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How to Fix the Banks

For every new president, campaign promises and inaugural idealism must give way to the hard choices that measure the mettle of their leadership.

Now Barack Obama must act pragmatically to fix the banks or the economy will sink under their weight.

Banks continue to suffer losses on bonds backed by failing mortgages, credit cards and auto loans, and questionable corporate debt. To assist, the Treasury has used TARP funds to purchase capital in healthy and deeply troubled banks alike; however, no one can calibrate how high bank losses will go, because no one knows how far housing prices will drop and how many loans will ultimately fail.

The Obama Treasury could put a floor under bank losses, through government guarantees on their bonds, or by creating an aggregator bank that purchases those securities from banks altogether.

Guarantees would give the banks profits on bonds whose underlying loans are mostly repaid, and shift to taxpayers losses from those bonds whose loans are mostly not repaid. That would require additional large subsidies from taxpayer to the banks.

An aggregator bank, however, could turn a profit. It could purchase all the commercial banks’ potentially questionable securities, at their current mark to market values, with its own common stock and funds provided by the TARP. Then the aggregator bank could balance profits on those securities whose loans pan out against losses on securities whose loans fail.

An aggregator bank could perform triage on mortgages. It could work out those whose homeowners can be saved with some adjustments in their loan balances, interest rates and repayment periods; foreclose on mortgages whose homeowners could not meet payments with reasonably concessions; and leave other loans alone.

Commercial banks acting alone cannot accomplish triage as effectively, because individually they can have little effect on how much housing values will fall. In contrast an aggregator bank, holding so many mortgages and working in cooperation with Fannie Mae and Freddie Mac, could have a salutary impact on housing values. It could put some breaks on falling home prices.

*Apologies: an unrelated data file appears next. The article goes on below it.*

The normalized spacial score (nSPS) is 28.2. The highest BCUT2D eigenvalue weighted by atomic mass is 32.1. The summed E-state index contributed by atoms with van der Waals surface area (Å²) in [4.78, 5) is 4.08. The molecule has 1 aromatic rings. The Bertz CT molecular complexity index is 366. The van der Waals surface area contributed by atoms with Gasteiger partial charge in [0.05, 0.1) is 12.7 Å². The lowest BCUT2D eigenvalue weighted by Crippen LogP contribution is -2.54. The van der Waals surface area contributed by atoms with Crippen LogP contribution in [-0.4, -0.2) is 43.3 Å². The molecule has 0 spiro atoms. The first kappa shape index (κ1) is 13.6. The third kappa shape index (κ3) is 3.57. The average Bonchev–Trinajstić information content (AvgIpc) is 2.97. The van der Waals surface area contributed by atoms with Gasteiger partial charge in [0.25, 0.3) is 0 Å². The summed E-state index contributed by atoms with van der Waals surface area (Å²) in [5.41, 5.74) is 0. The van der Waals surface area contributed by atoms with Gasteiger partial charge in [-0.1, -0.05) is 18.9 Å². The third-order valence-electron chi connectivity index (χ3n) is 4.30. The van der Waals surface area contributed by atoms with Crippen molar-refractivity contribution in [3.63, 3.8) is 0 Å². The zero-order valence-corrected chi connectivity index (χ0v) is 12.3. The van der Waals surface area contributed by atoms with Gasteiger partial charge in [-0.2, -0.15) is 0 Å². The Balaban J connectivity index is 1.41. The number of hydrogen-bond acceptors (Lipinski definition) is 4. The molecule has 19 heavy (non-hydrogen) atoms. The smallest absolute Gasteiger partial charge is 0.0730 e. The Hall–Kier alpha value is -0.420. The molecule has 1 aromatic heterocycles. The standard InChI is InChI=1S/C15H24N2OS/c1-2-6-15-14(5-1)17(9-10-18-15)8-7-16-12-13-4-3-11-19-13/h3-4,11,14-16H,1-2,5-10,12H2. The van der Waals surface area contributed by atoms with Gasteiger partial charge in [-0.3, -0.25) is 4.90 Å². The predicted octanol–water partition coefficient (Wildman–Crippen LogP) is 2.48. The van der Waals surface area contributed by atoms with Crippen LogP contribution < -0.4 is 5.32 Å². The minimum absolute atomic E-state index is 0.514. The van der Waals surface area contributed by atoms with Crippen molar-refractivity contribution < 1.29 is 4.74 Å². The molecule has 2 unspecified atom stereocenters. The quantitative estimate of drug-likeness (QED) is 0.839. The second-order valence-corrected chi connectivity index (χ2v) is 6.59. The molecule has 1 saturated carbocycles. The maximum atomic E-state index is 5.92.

Beyond toxic securities, policymakers need to fix what got banks into this mess. The 1999 repeal of Glass-Steagall permitted the creation of financial supermarkets, like Citigroup, that combined commercial banks with investment banks, brokerages, and the bizarre universe of hedge and private equity funds.

Those nonbank financial firms are run by salesmen and financial engineers that don’t understand long-term commitments as bankers to borrowers with solid incomes and sound business plans. Investment bankers, securities dealers and fund managers, essentially, get paid commissions on sales and for betting other peoples’ money on arbitrage opportunities. They put together people that have money with those that need money, and those people that can’t bear risk with those that can.

In contrast, commercial bankers, historically, had skin in the game—bank capital and a fiduciary responsibility to depositors. They were paid salaries, not commissions on the volume of loans they wrote or bought from mortgage brokers to package into bonds. They expected to be fired if their loans prove imprudent.

To investment bankers and securities dealers, it does not matter how risky a loan is, because they can always bundle it into a bond to sell it off or insure it with a swap. That’s nonsense, as we have learned. Adopting that thinking commercial banks got stuck with too many loan-backed bonds and buying swaps that were not backed by adequate assets.

Commercial banks need to be separate and more highly regulated. The ongoing process of breaking up Citigroup and placing its banking activities into a separate entity should be replicated at other Wall Street and large regional banks.

Freed from toxic assets and the complications of affiliations with financial institutions having other agendas, commercial banks could raise new private capital and make new prudent loans as President Obama’s stimulus package lifts consumer spending and business prospects.

Such approaches would disappoint those who champion unbridled free markets but Wall Street’s financiers have abused the opportunities offered them by deregulation to the peril of the nation.

President Obama needs to craft solutions that address the world as he finds it not as intellectuals tell him it should be.

PETER MORICI is a professor at the University of Maryland School of Business and former Chief Economist at the U.S. International Trade Commission.

 

 

 

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PETER MORICI is a professor at the Smith School of Business, University of Maryland School, and the former Chief Economist at the U.S. International Trade Commission.

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